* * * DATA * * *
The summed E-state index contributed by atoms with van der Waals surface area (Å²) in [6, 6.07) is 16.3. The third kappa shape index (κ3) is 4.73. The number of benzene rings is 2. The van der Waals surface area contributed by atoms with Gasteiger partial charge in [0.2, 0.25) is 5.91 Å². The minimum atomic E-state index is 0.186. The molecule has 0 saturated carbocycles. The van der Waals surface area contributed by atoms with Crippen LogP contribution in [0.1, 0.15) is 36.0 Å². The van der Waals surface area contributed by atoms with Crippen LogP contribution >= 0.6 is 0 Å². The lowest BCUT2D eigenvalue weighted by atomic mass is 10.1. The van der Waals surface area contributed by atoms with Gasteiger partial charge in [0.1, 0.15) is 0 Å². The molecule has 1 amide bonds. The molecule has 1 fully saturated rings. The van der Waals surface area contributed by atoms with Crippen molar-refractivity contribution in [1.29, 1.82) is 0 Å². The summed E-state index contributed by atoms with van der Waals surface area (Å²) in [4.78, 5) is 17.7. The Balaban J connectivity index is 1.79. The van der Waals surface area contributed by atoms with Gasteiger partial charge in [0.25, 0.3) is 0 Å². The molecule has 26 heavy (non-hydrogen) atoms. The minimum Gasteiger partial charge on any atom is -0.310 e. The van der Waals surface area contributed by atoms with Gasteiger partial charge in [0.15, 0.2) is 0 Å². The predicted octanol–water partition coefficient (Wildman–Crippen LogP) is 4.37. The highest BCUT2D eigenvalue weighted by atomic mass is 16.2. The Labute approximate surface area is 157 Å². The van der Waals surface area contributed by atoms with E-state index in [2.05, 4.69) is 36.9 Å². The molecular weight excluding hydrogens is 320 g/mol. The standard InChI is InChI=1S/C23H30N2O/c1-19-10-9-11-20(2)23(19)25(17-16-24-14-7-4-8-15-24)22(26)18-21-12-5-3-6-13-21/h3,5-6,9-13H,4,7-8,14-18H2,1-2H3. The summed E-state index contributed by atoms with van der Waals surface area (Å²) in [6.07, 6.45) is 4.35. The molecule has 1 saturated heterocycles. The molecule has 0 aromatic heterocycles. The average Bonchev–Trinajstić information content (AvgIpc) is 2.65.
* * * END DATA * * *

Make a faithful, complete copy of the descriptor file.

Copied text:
The summed E-state index contributed by atoms with van der Waals surface area (Å²) in [6, 6.07) is 16.3. The third kappa shape index (κ3) is 4.73. The number of benzene rings is 2. The van der Waals surface area contributed by atoms with Gasteiger partial charge in [0.2, 0.25) is 5.91 Å². The minimum atomic E-state index is 0.186. The molecule has 0 saturated carbocycles. The van der Waals surface area contributed by atoms with Crippen LogP contribution in [0.1, 0.15) is 36.0 Å². The van der Waals surface area contributed by atoms with Crippen LogP contribution >= 0.6 is 0 Å². The lowest BCUT2D eigenvalue weighted by atomic mass is 10.1. The van der Waals surface area contributed by atoms with Gasteiger partial charge in [0.1, 0.15) is 0 Å². The molecule has 1 amide bonds. The molecule has 1 fully saturated rings. The van der Waals surface area contributed by atoms with Crippen molar-refractivity contribution in [1.29, 1.82) is 0 Å². The summed E-state index contributed by atoms with van der Waals surface area (Å²) in [4.78, 5) is 17.7. The Balaban J connectivity index is 1.79. The van der Waals surface area contributed by atoms with Gasteiger partial charge in [0.25, 0.3) is 0 Å². The molecule has 26 heavy (non-hydrogen) atoms. The minimum Gasteiger partial charge on any atom is -0.310 e. The van der Waals surface area contributed by atoms with Gasteiger partial charge in [0.15, 0.2) is 0 Å². The predicted octanol–water partition coefficient (Wildman–Crippen LogP) is 4.37. The highest BCUT2D eigenvalue weighted by atomic mass is 16.2. The Labute approximate surface area is 157 Å². The van der Waals surface area contributed by atoms with E-state index in [2.05, 4.69) is 36.9 Å². The molecular weight excluding hydrogens is 320 g/mol. The standard InChI is InChI=1S/C23H30N2O/c1-19-10-9-11-20(2)23(19)25(17-16-24-14-7-4-8-15-24)22(26)18-21-12-5-3-6-13-21/h3,5-6,9-13H,4,7-8,14-18H2,1-2H3. The summed E-state index contributed by atoms with van der Waals surface area (Å²) in [6.07, 6.45) is 4.35. The molecule has 1 saturated heterocycles. The molecule has 0 aromatic heterocycles. The average Bonchev–Trinajstić information content (AvgIpc) is 2.65.